One half of participants were “primed” with a religious concept.  These participants completed a word de-scrambling task that included religious terms like “God” and “divine.”  The other half of the participants had no prime.  The researchers wanted to see what would happen when religion was on people’s minds.  The results indicated that participants who were led to think about religion were more generous.  These participants gave $4.22 on average, while participants who were not led to think about religion gave $1.84.  The difference between these two amounts was statistically significant.  Additionally, it was interesting that participants in the religious condition gave more whether they, themselves, were religious or not.

In a follow-up study, the authors repeated the game with three priming conditions.  The first was the same religious prime as mentioned before.  The second was a neutral prime, added to make sure that simply unscrambling words was not the driving force of generosity.  This prime included neutral words like “table.”  The third condition was a “secular” prime.  In this condition participants were led to think of secular legal systems by unscrambling sentences with words like “court” and “police.”  Once again, the religious prime led to more giving compared to the neutral prime.  Participants in the religious prime gave $4.56 on average, while those in the neutral prime gave $2.56.  Interestingly, the secular prime had nearly as large an effect on giving as the secular prime.  In this condition, participants gave $4.44.  This study suggests that thinking about religion is similar to thinking about our legal system.  In both conditions, it is possible that participants felt like they were being watched and judged, either by a secular or supernatural force with the power to punish them.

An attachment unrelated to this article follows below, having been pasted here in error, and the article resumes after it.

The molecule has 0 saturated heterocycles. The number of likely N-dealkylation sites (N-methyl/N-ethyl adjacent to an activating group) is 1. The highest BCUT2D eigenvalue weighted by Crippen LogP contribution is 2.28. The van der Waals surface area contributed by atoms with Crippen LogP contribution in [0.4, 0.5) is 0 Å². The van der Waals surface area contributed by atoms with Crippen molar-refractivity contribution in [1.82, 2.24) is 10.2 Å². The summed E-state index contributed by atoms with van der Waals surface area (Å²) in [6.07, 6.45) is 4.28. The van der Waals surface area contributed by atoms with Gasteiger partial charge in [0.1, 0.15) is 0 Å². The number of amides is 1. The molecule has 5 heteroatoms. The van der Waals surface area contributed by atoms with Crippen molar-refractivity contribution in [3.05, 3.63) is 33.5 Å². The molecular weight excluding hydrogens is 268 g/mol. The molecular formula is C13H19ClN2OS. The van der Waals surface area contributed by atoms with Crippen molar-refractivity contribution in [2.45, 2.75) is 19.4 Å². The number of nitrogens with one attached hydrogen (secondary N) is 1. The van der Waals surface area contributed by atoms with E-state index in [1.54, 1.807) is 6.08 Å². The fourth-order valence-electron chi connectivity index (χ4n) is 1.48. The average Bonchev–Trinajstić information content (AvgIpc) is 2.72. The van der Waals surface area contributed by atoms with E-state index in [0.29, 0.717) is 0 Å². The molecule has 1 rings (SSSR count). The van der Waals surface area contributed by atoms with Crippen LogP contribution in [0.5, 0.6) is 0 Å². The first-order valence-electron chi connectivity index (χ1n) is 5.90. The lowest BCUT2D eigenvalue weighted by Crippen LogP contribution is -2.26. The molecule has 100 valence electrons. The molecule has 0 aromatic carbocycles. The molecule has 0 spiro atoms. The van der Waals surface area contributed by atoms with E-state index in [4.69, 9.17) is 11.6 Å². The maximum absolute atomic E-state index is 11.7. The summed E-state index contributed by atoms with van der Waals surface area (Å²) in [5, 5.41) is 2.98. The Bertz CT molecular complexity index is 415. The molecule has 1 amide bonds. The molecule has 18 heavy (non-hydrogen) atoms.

It is important to note that it is unclear why religion led to more giving.  It is possible that supernatural monitoring was responsible.  Participants could have felt, perhaps subconsciously, that god (or a god-like force) was watching them and they wanted to mitigate punishment and manage their reputation.  It is also possible that thinking about religion makes one think and act like religious exemplars that are generous and charitable.  While the mechanism is unclear, this study offers just one bit of possible support for the supernatural punishment hypothesis.

This study and the original theory suggest that thinking of religion makes us feel like we’re being watched and puts us on our best behavior.  Whether religious or not, most of us have the nagging suspicion that what we do will come back to haunt us.  Religion emphasizes and extends this feeling by treating misdeeds and punishment systematically. 

If character is measured by what we do when no one is watching, it is, perhaps, useful for societies to make people feel like they’re always being watched.

The articles:
Shariff, A., & Norenzayan, A. (2007). God Is Watching You: Priming God Concepts Increases Prosocial Behavior in an Anonymous Economic Game Psychological Science, 18 (9), 803-809 DOI: 10.1111/j.1467-9280.2007.01983.x

Johnson, D. D., & Krüger, O. (2004). The good of wrath: Supernatural punishment and the evolution of cooperation. Political Theology, 5, 159–76. 

Olga Antonenko Young is a Ph.D. candidate at UC Berkeley. Her interests focus broadly on morality, religion, and emotion. One line of research investigates how religious and political orientations predict moral judgments about equality and justice.  A second line of research investigates how spirituality influences the experience of emotion, including general positive affect as well as concrete states such as awe and forgiveness. You can find more information about her research at